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In the discretion of the commission, officers who serve summons or subpoenas, and witness attending, shall receive like compensation, as officer and witness in the district court.
11. Method of Re-Assessment. Payment of Assessor. For the purpose of making a re-assessment of property as provided in subsection 18 of section 9 of this act, the tax commission is hereby authorized to appoint such assessor or assessors as may be needed who shall make a re-assessment, of the property, or of the assessment district or districts specified by the commission, in accordance with the provisions of law now governing local assessors, and such assessor shall be allowed for his services the sum of five dollars ($5.00) per day and his necessary expenses to be itemized and sworn to by the party incurring the expenses and approved by the commission, and the tax commission is hereby authorized and empowered to certify the expenses of such re-assessment to the auditor of the county in which such re-assessment has been made, who shall promptly issue his warrant on the county treasurer payable out of the general fund of the county, said fund to be reimbursed out of the moneys due the taxing district in which the re-assessment was made at the next settlement of collection of taxes.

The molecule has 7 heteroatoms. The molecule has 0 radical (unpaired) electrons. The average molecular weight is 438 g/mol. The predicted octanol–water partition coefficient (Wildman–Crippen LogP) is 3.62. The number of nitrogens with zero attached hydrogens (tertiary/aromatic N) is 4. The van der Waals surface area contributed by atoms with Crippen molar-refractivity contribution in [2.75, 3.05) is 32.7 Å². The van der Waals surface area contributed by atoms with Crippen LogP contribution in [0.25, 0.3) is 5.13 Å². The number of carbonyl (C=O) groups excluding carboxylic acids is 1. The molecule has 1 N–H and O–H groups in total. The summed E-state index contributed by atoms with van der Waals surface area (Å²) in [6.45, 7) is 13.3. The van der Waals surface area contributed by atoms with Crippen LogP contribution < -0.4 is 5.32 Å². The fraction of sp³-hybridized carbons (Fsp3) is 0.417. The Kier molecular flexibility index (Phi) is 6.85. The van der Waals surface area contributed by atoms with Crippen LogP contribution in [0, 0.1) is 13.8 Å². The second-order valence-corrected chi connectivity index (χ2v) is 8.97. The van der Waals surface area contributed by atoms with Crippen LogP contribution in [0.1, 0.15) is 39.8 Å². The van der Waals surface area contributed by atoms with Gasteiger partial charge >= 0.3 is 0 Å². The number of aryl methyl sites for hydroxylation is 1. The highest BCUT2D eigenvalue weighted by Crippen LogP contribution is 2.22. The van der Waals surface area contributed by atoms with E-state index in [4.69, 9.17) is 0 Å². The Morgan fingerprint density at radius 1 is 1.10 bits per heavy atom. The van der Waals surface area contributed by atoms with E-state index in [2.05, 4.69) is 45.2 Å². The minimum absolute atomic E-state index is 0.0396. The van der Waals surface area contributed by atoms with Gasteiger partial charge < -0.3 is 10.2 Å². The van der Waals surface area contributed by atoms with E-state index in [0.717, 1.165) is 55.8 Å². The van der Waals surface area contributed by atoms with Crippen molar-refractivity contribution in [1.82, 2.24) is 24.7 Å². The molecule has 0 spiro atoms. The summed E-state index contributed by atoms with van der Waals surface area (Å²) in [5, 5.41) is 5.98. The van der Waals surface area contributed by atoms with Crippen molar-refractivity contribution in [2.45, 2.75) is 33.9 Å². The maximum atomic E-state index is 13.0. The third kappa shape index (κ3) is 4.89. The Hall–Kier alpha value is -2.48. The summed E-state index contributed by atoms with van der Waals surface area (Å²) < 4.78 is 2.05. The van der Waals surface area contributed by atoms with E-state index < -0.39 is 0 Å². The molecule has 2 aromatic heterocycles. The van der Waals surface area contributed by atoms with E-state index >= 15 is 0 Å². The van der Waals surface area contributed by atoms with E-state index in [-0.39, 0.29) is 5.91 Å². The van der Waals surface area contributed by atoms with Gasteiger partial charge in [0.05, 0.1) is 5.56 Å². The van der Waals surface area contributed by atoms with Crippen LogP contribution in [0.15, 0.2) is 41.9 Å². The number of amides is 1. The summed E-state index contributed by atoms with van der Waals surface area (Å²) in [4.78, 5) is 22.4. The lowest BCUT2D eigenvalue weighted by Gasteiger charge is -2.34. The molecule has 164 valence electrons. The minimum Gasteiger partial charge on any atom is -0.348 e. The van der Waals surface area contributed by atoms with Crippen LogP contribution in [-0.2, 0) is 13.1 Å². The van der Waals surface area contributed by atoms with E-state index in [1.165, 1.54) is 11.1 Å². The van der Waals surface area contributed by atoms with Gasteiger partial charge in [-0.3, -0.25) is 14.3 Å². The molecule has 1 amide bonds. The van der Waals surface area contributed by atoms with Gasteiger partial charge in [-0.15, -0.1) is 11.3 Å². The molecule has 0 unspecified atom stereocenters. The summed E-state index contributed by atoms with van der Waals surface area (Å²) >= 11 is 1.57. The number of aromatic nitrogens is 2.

12. Repeal.--All acts or parts of acts inconsistent with the provisions of this act are hereby repealed.
13. Constitutionality.-In case any of the provisions of this act should be declared unconstitutional that shall not affect the validity of any of the other provisions of this act.
14. Appropriation. There is hereby annually appropriated out of any moneys in the state treasury; not otherwise appropriated the sum of $3,000.00, or as much thereof as may be needed for the purpose of carrying out the provisions of this act.
15. Emergency.-Whereas, the finances of the state will not warrant the full expense to be incurred hereunder, it is hereby provided that this act shall take effect July 1st, 1912, and that the appointments shall not be made until after July 1, 1912, the same to be thereafter confirmed by the senate in the legislative session of 1913.
Approved March 17, 1911.
may result +